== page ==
NEW GLARUS - Jesse Saunders was on track to be a race car driver.
But after years of racing at places like Madison International, Jefferson and Rockford Speedways, he felt it was time to head in a different direction.
So Saunders, a native of New Glarus, began working his way up the ladder on the crews of racing teams.
Eventually, it led to a job at Hendrick Motorsports and Johnson's #48 Sprint Cup crew as an "underneath mechanic."
Saunders says he has responsibility for "everything underneath Johnson's car from the firewall back."
His persistence and hard work paid off when Johnson clinched his record-tying seventh NASCAR driving championship Sunday in Homestead, Florida.
Saunders says the long Sprint Cup season is a grind from February in Daytona to November in Homestead, but it was worth it when they wrapped up the championship.
But Saunders hasn't forgotten his roots and says his years of short track racing in the upper Midwest prepared him well for the top level of stock car racing.
"You learn hard work, you learn perseverence, you learn when the deck is stacked against you to just keep digging," Saunders said. "that in a nutshell was what this year was- when you get to this level, it still requires that hard work and there's times you just want to give up but when you come from the local scene you learn to just keep digging and we just kept digging."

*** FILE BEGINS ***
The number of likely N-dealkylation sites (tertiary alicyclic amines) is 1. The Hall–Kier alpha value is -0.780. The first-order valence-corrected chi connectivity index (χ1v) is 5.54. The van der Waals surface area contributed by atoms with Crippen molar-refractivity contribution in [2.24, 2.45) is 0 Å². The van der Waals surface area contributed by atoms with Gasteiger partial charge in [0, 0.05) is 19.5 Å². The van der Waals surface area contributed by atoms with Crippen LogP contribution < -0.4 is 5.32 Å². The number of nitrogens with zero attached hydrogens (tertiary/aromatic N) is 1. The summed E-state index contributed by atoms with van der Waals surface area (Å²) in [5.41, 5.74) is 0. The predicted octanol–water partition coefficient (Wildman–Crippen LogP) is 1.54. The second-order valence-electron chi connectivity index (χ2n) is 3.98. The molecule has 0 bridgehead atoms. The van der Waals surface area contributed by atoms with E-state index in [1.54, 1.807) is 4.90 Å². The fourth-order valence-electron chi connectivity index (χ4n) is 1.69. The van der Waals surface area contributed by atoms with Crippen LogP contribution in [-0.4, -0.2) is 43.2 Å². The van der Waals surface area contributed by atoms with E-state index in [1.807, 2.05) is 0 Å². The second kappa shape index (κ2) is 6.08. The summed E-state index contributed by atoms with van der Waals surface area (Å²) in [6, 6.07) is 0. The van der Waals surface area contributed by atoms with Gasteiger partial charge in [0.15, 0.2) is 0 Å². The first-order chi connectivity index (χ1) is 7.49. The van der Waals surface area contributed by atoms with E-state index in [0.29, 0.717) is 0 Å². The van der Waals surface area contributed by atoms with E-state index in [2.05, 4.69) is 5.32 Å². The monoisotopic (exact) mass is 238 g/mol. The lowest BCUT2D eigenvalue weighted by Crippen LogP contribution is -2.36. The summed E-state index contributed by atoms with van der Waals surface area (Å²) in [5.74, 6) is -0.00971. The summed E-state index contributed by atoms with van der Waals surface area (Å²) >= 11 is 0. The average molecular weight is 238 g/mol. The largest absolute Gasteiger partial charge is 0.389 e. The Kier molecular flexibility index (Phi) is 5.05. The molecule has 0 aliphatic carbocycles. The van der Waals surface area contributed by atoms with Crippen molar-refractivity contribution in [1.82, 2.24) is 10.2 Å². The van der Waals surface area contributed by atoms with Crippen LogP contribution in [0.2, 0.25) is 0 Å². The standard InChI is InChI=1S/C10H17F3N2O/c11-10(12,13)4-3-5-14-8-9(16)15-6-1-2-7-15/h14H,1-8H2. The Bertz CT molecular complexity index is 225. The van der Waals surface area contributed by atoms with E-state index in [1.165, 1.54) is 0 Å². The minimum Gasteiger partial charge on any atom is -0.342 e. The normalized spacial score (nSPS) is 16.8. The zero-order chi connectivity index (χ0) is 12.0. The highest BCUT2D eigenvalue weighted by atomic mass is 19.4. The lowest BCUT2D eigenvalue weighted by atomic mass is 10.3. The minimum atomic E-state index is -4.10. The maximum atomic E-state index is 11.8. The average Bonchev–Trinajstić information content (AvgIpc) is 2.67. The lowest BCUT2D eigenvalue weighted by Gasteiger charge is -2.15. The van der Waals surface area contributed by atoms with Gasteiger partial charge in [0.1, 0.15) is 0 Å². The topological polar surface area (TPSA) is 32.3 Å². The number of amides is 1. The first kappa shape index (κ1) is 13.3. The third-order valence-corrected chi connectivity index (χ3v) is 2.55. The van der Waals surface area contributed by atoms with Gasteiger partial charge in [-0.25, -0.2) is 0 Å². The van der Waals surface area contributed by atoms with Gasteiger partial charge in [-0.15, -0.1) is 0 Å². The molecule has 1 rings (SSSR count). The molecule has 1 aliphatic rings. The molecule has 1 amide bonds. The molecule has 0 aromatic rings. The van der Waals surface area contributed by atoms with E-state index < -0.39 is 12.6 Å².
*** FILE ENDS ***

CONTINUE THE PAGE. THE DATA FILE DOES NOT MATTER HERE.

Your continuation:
As soon as they wrapped up the title Sunday night, Saunders started receiving texts and congratulations from a lot of people who helped him in his short track days and have followed him in his trip to the top of the NASCAR circuit.
"The fact that so many people, you know, saw it - they were all part of it. they knew me from the beginning- they know I'm still the same guy - just a very small part of this team but they were all a part of getting me to where I am," Saunders added.
"It's cool so I hope everybody can take a little enjoyment out of it. To be a small town guy and to get to live this dream- it's just been unreal and I'm just excited that it happened and people got to see the path more or less along the way. "